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Weird ways our brains control our money habits

By Kristin Wong

For Get Rich Slowly

Published: Thursday, July 17 2014 8:32 p.m. MDT

According to the University: “In five different studies, the researchers gave subjects new or old bills and asked them to shop and spend. In all the studies, people spent more and took more chances with older worn money … ‘Basically, the physical appearance of money matters more than traditionally thought,’ said Theodore Noseworthy, a professor in Guelph’s Department of Marketing and Consumer Studies ….”

They go on about how we tend to think of money as symbolic rather than a product itself. But this study shows that we do see some intrinsic value in money, in and of itself. And this is weird, because a dirty $10 bill will buy you the same amount as a clean $10 bill. We know that, and, somehow, we still value the clean bill.

We can use this knowledge to our advantage when it comes to paying with cash. You might try to only keep new, crisp bills in your pocket, for example. It might seem impractical and silly, but if these studies are any indication, human behavior often is impractical and silly.

We’re less likely to spend larger bills

Similarly, we’re less likely to spend larger bills. Researchers Priya Raghubir and Joydeep Srivastava conducted a series of studies that found when people had larger bills, they were less likely to spend it than people with smaller bills or coins.

But there was an interesting twist: When the subjects did decide to spend money, those who made purchases with large bills spent more, overall, than those with small bills.

It’s actually been coined “denomination effect.” In their paper, the researchers conclude:

“The results suggest that the denomination effect occurs because large denominations are psychologically less fungible than smaller ones, allowing them to be used as a strategic device to control and regulate spending.”

In an article for Psychology Today, researcher and author Art Markman explains that this happens because of how we associate different values of currency. Simply put, small bills remind us of small purchases — like buying a cup of coffee; large bills are associated with large purchases. Our brains make these associations, and the associations affect our spending.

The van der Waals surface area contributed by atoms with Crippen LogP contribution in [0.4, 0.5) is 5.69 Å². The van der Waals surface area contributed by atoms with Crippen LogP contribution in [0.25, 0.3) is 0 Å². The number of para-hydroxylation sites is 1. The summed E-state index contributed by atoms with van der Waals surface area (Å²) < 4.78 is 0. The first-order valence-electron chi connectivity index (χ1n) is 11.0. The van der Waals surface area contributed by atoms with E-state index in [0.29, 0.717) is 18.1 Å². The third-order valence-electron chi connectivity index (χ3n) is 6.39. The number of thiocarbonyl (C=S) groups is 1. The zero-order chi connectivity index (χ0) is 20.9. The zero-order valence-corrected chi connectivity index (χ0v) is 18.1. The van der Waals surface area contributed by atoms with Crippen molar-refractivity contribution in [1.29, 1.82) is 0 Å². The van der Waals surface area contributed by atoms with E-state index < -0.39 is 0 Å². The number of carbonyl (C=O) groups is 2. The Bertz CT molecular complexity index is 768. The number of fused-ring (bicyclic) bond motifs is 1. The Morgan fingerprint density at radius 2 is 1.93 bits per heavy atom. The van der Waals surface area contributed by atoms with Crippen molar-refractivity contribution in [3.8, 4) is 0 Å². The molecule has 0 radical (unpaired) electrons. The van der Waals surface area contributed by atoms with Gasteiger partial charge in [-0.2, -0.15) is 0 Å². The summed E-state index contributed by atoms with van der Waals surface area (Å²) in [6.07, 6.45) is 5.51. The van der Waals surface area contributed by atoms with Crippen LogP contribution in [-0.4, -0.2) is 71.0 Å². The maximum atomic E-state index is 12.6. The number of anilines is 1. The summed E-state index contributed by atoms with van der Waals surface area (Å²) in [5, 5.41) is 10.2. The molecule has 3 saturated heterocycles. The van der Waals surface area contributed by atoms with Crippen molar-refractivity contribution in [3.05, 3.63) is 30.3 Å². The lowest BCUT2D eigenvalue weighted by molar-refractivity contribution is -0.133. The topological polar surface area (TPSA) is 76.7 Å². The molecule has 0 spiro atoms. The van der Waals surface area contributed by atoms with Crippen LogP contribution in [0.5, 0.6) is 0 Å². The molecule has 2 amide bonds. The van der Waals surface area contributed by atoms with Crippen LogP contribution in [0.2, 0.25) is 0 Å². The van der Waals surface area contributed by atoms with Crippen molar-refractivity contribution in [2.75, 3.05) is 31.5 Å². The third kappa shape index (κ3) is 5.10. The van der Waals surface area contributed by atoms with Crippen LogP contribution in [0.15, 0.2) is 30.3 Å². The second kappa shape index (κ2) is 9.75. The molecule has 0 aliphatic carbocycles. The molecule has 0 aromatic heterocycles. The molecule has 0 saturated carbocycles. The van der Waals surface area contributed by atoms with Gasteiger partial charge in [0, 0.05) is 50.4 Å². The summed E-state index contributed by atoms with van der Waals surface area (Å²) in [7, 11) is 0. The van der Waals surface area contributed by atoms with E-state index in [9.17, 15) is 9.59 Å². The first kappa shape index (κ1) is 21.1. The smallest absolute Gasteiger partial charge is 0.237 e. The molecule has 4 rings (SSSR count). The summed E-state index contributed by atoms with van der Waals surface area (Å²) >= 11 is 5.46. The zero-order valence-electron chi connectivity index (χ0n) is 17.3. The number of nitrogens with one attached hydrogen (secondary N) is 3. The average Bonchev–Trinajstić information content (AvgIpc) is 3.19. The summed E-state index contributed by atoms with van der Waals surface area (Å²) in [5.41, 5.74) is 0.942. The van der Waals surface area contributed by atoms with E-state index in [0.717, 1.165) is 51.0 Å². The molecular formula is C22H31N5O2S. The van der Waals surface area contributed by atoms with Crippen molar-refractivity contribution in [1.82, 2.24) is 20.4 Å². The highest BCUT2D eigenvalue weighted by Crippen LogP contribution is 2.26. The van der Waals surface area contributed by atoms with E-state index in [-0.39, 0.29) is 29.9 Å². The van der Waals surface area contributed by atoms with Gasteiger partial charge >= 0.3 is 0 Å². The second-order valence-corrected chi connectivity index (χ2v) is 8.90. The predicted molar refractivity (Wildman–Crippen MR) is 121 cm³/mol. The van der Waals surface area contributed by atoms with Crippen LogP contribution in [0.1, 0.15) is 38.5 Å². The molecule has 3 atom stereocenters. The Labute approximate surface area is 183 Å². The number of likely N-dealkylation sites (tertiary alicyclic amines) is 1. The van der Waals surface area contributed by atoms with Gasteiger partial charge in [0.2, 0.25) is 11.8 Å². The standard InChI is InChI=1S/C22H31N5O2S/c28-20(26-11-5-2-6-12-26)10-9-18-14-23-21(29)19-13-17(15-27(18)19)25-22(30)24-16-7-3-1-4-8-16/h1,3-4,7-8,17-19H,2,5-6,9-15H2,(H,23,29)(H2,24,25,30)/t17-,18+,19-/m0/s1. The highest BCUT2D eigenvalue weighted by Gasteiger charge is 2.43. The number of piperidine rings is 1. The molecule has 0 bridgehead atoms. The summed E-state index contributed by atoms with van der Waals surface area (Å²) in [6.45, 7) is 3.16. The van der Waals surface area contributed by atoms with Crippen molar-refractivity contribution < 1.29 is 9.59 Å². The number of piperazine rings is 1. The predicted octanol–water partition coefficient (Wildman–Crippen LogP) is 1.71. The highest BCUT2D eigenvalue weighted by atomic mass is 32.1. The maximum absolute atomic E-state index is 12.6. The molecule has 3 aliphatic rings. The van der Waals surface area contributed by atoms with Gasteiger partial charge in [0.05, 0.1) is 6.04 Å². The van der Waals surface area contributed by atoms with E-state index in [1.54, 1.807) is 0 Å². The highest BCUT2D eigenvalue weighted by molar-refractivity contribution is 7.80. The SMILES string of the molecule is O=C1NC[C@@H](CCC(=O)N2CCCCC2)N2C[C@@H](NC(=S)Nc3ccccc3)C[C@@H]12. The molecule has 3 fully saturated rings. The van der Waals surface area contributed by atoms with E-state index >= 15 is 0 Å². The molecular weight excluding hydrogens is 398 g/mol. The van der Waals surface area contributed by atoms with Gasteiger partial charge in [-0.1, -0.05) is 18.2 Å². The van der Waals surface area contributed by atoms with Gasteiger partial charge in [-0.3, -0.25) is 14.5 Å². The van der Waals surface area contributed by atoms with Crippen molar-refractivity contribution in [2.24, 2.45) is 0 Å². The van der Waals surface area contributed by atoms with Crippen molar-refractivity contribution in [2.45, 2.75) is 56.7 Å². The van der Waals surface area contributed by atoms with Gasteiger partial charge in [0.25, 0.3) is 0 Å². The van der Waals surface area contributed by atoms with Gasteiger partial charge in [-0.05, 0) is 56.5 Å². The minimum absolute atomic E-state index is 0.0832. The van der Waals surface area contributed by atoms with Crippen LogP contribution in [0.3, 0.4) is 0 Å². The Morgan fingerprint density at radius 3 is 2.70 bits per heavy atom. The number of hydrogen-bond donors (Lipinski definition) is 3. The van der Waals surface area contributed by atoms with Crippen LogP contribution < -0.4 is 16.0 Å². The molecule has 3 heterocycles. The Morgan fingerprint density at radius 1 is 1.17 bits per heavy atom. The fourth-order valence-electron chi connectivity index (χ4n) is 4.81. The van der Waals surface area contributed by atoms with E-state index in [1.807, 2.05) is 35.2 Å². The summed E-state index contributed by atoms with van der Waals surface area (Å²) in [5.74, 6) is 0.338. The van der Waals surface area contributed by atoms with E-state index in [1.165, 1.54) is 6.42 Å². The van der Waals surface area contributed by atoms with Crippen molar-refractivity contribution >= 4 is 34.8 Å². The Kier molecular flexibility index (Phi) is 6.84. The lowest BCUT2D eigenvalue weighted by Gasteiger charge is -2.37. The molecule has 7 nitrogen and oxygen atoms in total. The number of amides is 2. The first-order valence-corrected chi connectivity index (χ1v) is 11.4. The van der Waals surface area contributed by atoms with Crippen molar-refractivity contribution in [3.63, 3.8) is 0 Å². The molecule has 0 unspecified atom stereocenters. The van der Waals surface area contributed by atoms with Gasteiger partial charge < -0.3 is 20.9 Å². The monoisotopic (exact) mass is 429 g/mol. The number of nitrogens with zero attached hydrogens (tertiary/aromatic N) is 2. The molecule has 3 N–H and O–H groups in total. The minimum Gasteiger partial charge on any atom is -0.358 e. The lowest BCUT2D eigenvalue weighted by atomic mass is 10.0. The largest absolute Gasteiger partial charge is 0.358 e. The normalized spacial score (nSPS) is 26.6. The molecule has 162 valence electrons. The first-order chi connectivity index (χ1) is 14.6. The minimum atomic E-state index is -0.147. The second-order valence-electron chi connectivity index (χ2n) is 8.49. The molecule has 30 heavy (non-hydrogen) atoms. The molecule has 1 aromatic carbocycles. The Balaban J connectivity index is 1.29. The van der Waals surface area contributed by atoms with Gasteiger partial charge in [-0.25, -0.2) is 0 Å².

Markman suggests a pretty simple way to use this information to your advantage:

“If you are the sort of person who tends to blow through a lot of money making lots of small purchases, then you should probably avoid carrying lots of small bills with you. … If you are the sort of person who tends to make large purchases on impulse (that is, you are penny wise and pound foolish), then you may want to avoid carrying around large bills. … Instead, you should probably carry around a small amount of money in small bills to keep yourself from over-reaching.”

A lot of this seems ridiculous, right? Our brains should think practically and logically. We should understand that five $20 bills are the same as one $100 bill.

But again, money is more about mind than it is about math. This is why, as silly as it might seem, the envelope method works. It’s why the debt snowball method works.

Often, our brains aren’t practical. They’re weird. Rather than try to deny that fact, it might make more sense to understand it. These studies are always debatable, but a little awareness about human nature can help you work with your habits and develop better ones.

Kristin Wong is a freelance blogger who frequently writes about relationships for MSN’s The Heart Beat blog. After paying off her student loan debt, Kristin decided it was time to pursue her dream and also put her English degree to use.

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